How to Protect Plants in Your Holiday Decorations

How to Protect Plants in Your Holiday Decorations

Tech Next2Market
When the days are at their shortest and it's frigid outside, a houseplant can be a saving grace, transforming a cold, sterile-feeling room into a welcoming space full of life, and offering a literal breath of fresh air. During the winter holiday season, several plants are often the show's stars.
Christmas Tree
Pines, firs, and cedars work well indoors because they dry out slowly and hold their needles best at warm interior temperatures. They may last for several weeks if properly treated and cared for. For example, spraying holiday greenery with an anti-transpirant will help preserve it. Anti-transpirants reduce the amount of transpiration, or water loss from plant leaves, and are available from garden centers, and hardware stores and can sometimes be found at Christmas tree lots. Hemlock, spruces, and most broadleaf evergreens will last longer outdoors.
Poinsettias
The plant is native to countries in Central and South America. With their bright red leaves, they add color to any holiday decorations. Many people buy them for the holidays, but then throw them away afterward. But you can actually keep them around a little longer.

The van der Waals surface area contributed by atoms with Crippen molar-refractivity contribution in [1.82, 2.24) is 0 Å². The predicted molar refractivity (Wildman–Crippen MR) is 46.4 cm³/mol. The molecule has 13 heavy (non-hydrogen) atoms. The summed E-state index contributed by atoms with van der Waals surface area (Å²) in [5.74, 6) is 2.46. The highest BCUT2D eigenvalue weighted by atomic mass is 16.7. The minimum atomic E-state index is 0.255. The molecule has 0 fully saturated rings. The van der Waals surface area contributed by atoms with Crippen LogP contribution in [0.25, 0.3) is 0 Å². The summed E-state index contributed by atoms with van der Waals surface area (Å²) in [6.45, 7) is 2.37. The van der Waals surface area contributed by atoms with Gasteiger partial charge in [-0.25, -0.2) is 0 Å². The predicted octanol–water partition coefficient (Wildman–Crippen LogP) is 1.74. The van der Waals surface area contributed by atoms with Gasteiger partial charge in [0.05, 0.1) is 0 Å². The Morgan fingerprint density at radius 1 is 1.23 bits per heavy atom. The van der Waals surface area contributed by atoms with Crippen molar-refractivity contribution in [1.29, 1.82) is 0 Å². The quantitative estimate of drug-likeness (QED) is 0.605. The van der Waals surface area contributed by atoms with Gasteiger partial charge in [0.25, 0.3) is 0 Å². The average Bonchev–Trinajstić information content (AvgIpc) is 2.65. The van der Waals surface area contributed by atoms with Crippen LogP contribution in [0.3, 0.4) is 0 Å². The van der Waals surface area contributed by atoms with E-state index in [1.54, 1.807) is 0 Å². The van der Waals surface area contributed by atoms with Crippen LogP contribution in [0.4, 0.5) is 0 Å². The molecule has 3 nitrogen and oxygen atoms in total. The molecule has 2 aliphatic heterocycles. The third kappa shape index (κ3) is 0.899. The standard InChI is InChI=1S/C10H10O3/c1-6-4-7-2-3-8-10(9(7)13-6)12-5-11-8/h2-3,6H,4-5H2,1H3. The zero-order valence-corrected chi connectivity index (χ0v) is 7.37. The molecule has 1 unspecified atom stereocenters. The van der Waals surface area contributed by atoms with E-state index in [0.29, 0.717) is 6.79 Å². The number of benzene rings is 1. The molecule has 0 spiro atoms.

When you first bring them home, try to protect the plants from cold air. If you live in a cold climate, consider warming the car before transporting them. Once home, you should keep them away from cold doorways or windows. Place them where daytime temperatures are between 18-23 degrees Celsius.
Water the whole container whenever the surface turns dry. But the plant itself should never sit in water. Make sure water can escape from the bottom.
Florida-anise tree (Illicium floridanum)
This often under-appreciated shrub is great when used as a holiday decoration because of its aromatic foliage. The plant’s unusual greenery may need a little more care to remain fresh, so it is helpful to provide moisture to the stems after cutting to keep them looking their best.
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